Joan Rice: From Lyons 'Nippy' to Film Star

Over the last few years, I have been researching the life of the British actress Joan Rice (1930-1997). Derby born Joan was brought up in a Nottingham convent and worked for a while as a ‘Nippy’ waitress at the Lyons Corner House in the Strand, London. After winning a ‘Miss Lyons’ beauty contest in 1949 she was plucked from obscurity and eventually became Walt Disney’s personal choice for the role of Maid Marian in his English Technicolor masterpiece, The Story of Robin Hood (1952). Joan went on to prove Walt Disney correct in his choice and portrayed, what is agreed by many critics, the best Maid Marian of all time.
The information and pictures from her life that I have pieced together and posted on here, have gradually found their way on various websites around the world, which is quite gratifying. Perhaps now she will get some of the credit she deserves. But, there still remain some details about her life that I would like to uncover. So recently I contacted the Lyons website at to see if they had any records of Joan’s employment as a Nippy waitress. This was the informative email I received:

“Hello Clement,
I regret to say that we do not have any records of employment of former employees. The website you have viewed is privately funded and receives no sponsorship whatsoever.

However, I can confirm that Joan Rice was a former waitress (Nippy) employed at the Strand Corner House. She was Miss Lyons in 1949 the selection judges being John McCallum and Ann Crawford as well as Isidore Gluckstein (President of the Company) and W.I. Brown (Company Director). The judging was view by the Norwegian Beauty Queen, Lillemor Helver the 'Princess of Oslo'.
The 24 finalists wore different coloured swimsuits and then changed to identical white Jantsen costumes for the final judging at the Company's outdoor swimming pool at their sports ground at Sudbury. The two runners up were Terry Beare from the Richmond Teashop and Beatrice Morgan of the Catering Office.

Joan Rice learned to act in a convent school, where the nuns produced half-a-dozen plays each year.

Joan was put under contract in 1950 and her agents secured a role for her in Blackmailed followed by the screen version of the farce, One Wild Oat. She also starred in, Robin Hood, Gift Horse, His Majesty's O'Keefe, The Steel Key, A Day to Remember, The Crowded Day, One Good Turn, Police Dog, Women Without Men, The Long Knife, Operation Bullshine, Payroll and The Horror of Frankenstein. I hope this is of some help."
Peter Bird

I would like to thank Peter for sending me this fascinating information and recommend a visit to his Lyons website at
To read more about Joan, please click on the label marked Joan Rice.


Clement of the Glen said...

Joan Rice (1930-1997)

From Lyons Nippy to Film Star

Neil said...

More fasinating news about Joan Rice - filling in a little bit more details each time. So Joan was just 19 when she became Miss Nippy and 21 when she started filming The Story of Robin Hood and only 22 when she took on that long journey to Fiji via Hollywood to appear in His Majesty O Keefe. She must have thought the world was at her feet and it probably was. It has been mentioned before that her contract with Rank was terminated shortly after she married and it does seem that things went downhill after that event. I didnt know though that she had acted whilst in the convent school and had been trained there - it was obviously good coaching she got!!! As is sometimes said of actors and actresses 'The camera liked her' and it definitely did. She graced the big screen in those Technicolor films. The two films I mention were and still are shown worldwide and she starred opposite two big named actors and held her own. She remains a fascinating actress who is immortalised as a result of those films and also this Blog Site. Well done.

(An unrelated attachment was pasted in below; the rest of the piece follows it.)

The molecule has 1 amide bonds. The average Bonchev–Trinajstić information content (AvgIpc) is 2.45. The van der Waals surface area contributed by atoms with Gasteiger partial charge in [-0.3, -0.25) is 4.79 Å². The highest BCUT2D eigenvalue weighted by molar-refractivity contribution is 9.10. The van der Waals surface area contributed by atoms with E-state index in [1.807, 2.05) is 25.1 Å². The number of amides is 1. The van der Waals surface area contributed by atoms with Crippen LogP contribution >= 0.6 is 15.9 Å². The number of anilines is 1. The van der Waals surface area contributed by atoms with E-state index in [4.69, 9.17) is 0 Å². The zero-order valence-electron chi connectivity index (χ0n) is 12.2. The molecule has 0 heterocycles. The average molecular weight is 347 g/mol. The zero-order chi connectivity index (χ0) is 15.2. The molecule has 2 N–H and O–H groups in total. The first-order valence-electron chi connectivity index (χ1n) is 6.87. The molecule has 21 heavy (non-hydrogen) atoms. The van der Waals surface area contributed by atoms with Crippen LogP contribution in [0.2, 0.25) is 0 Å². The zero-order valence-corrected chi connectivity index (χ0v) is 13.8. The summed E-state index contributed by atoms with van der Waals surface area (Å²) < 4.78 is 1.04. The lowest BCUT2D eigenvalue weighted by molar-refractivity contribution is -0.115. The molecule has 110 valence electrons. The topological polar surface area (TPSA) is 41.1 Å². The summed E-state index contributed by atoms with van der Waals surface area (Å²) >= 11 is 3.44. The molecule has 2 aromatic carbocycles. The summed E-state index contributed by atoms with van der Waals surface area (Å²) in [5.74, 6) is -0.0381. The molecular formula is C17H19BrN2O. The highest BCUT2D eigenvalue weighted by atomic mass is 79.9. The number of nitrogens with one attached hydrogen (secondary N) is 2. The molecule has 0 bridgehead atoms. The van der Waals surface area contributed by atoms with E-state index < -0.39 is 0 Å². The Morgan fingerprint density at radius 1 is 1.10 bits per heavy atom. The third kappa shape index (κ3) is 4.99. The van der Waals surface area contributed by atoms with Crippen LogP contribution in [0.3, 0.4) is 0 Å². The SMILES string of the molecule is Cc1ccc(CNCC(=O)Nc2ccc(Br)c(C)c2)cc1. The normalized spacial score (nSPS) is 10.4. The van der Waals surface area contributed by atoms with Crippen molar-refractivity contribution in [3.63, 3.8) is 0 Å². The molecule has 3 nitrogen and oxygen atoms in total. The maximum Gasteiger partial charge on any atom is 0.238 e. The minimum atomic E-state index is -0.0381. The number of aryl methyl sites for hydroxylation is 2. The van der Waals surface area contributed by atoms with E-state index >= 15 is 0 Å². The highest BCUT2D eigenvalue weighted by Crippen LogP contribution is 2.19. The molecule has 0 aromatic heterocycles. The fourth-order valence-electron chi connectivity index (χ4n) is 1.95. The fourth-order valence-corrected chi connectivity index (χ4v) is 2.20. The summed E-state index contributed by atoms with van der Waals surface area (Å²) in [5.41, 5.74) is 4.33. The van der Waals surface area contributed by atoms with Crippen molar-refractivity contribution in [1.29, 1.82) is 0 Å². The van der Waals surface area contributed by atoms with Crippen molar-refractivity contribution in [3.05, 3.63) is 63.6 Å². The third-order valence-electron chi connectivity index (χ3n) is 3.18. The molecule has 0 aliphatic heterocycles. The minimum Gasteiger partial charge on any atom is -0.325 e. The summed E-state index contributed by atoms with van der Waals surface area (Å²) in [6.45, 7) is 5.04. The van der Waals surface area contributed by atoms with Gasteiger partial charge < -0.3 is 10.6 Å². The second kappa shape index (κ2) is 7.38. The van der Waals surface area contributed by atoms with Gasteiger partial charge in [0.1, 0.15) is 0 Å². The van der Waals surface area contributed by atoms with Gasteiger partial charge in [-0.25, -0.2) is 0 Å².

Clement of the Glen said...

Thank you Neil.

Although Ken Annakin and Richard Todd both dismiss her acting ability, we now have evidence that she was treading the boards from a very early age.

I would be intersted to know which Nottingham Convent she attended, and wonder if she ever went back there once she had graced the silver screen.

Herns son said...

i agree with you clement , i think Joan was fantastic, wonderful expressive face you will see this when you study any of her the fims , Elton Hayes became a key role in Robin Hood and he was never criticized for his acting and he was really just a music man, i loved his performance in Robin Hood , Joan Rice certainly deseves more praise than she got from Richard Todd etc.

Anonymous said...

Herns Son makes a very good point in that Elton Hayes had a pivotal role in the film but he was a musician really and yet he drwas no criticism - the opposite to Joan Rice. I has not thought of that before but it is very valid. Most of us know that Joan Rice both looked and was excellent as Maid Marian. The Technicolor camera absolutely loved her and she adorned the sets and was able to portray a perfect character part. This film would have been nowhere near as good without her.

Neil said...

Pressed the wrong button and have posted as Anonymous. Should be Neil

Clement of the Glen said...

Thanks for all your comments guys!

I can only agree with you. Joan lit-up the silver screen!

One of Joan's relatives mentioned the fact that after her film career, she toured the country acting in plays. So it would be intersting to find out which plays she starred in.

Mike Parfitt said...

My mother (died in 2000 aged 84)was a supervisor at Lyons cornerhouse around the early 50s. She used to tell me that she remembers a young girl working there who had won "Miss Lyons" beauty contest and went on to become a screen actress... but according to mum the girl was Joan Collins.

Clement Glen said...

Thanks for getting in touch Mike. It would be interesting to know if Joan Collins also worked at Lyons aswell.